Finally, we come to the incredibly short letter of 3 John. We see through the study of these letters that John has a group of disciples he is sending out to do teaching among the churches. Some scholars have even suggested that it’s these disciples who pen the three letters of John. I disagree with this assessment, but it does provide some explanation as to why the author of 2 and 3 John calls himself “the elder.” Of course, this title would be more fitting for John himself, but I digress.
To my dear friend Gaius, whom I love in the truth.
Dear friend, I pray that you may enjoy good health and that all may go well with you, even as your soul is getting along well. It gave me great joy when some believers came and testified about your faithfulness to the truth, telling how you continue to walk in it. I have no greater joy than to hear that my children are walking in the truth.
Penning the letter from Ephesus, John writes about how his disciples have returned (or other believers have visited) and told of the love and hospitality they received from Gaius. John encourages him to continue walking in this truth. Note again how the idea of truth is attached to the idea of loving others; without loving others, there is no truth, only falsehood. Love is what makes the truth — well, the truth.
Dear friend, you are faithful in what you are doing for the brothers and sisters, even though they are strangers to you. They have told the church about your love. Please send them on their way in a manner that honors God. It was for the sake of the Name that they went out, receiving no help from the pagans. We ought therefore to show hospitality to such people so that we may work together for the truth.
Notice the use of the phrase “for the sake of the Name.” Back in our study of David we spoke of the phrase in rabbinic Judaism, rendered in the Hebrew as kiddush HaShem or “to hallow/sanctify the Name.” This idea continues to live into the New Testament where John tells Gaius to continue in his ways of love and hospitality, because it is here where we’ll find a life that truly does kiddush HaShem.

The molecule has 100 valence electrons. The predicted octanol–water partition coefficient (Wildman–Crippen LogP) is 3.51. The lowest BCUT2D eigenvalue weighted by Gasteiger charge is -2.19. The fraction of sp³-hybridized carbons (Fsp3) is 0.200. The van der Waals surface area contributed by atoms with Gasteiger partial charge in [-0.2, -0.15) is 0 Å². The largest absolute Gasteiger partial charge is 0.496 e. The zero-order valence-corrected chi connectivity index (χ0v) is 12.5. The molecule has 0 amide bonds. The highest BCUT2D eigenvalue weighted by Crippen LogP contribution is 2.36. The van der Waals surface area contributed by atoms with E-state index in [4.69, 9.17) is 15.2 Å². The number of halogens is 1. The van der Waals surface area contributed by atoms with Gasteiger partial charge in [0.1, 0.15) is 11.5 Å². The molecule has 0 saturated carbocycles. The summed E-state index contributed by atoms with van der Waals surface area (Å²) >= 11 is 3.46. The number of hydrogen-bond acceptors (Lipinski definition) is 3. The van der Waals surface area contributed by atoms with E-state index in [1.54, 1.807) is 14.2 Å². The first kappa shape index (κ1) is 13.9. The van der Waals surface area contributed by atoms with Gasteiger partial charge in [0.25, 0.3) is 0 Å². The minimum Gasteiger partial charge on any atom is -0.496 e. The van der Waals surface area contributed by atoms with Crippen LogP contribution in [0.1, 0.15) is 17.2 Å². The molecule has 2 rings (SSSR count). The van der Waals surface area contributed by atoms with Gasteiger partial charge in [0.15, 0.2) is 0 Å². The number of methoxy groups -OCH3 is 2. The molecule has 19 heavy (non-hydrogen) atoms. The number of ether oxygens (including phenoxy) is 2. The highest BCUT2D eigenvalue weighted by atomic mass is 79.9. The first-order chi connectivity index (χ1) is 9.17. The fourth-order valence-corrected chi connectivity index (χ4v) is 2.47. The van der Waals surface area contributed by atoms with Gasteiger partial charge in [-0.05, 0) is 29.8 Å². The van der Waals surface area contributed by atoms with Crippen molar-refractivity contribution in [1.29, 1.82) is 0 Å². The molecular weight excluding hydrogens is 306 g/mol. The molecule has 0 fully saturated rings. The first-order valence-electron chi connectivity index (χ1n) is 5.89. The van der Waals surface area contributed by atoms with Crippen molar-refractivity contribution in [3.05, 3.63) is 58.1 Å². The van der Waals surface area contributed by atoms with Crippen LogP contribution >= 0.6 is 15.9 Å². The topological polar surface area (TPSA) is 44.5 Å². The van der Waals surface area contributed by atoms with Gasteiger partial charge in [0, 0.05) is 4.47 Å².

I wrote to the church, but Diotrephes, who loves to be first, will not welcome us. So when I come, I will call attention to what he is doing, spreading malicious nonsense about us. Not satisfied with that, he even refuses to welcome other believers. He also stops those who want to do so and puts them out of the church.
However, not everybody is practicing hospitality. There’s a member of the community there refusing to welcome others (particularly John’s disciples). In this he is acting like the pagans mentioned above. This is the defining characteristic that sets believers apart from the pagans — hospitality. It’s interesting to note that Diotrephes means “loved by Jupiter” in the Greek. Could it be that he’s having a hard time letting go of his pagan ways?
Dear friend, do not imitate what is evil but what is good. Anyone who does what is good is from God. Anyone who does what is evil has not seen God. Demetrius is well spoken of by everyone—and even by the truth itself. We also speak well of him, and you know that our testimony is true.
I have much to write you, but I do not want to do so with pen and ink. I hope to see you soon, and we will talk face to face.
Peace to you. The friends here send their greetings. Greet the friends there by name.
But Gaius is not alone. Those who follow God rarely are. Demetrius is also a fellow worker who has a reputation of generosity, love, and hospitality.
The letter of 3 John always serves as a reminder to me of a couple realities. First, there have always been and always will be people who oppose the work of the gospel and our call to be people of love in the world. For whatever reason (and there are often many), there are those who stand opposed to work that would kiddush HaShem. But second, this letter reminds me, yet again, that the way of truth is not truth because some abstract, absolute truth exists. The way of truth is truth because it is the way of love.
I know it’s very popular to say that “truth without love isn’t truth and love without truth isn’t love.” That may be true, but the Bible does not teach this idea directly. Yet the idea is undeniably evident, especially in the writings of John, that love is the foundational element, and you will find truth within love. Love always has truth in it.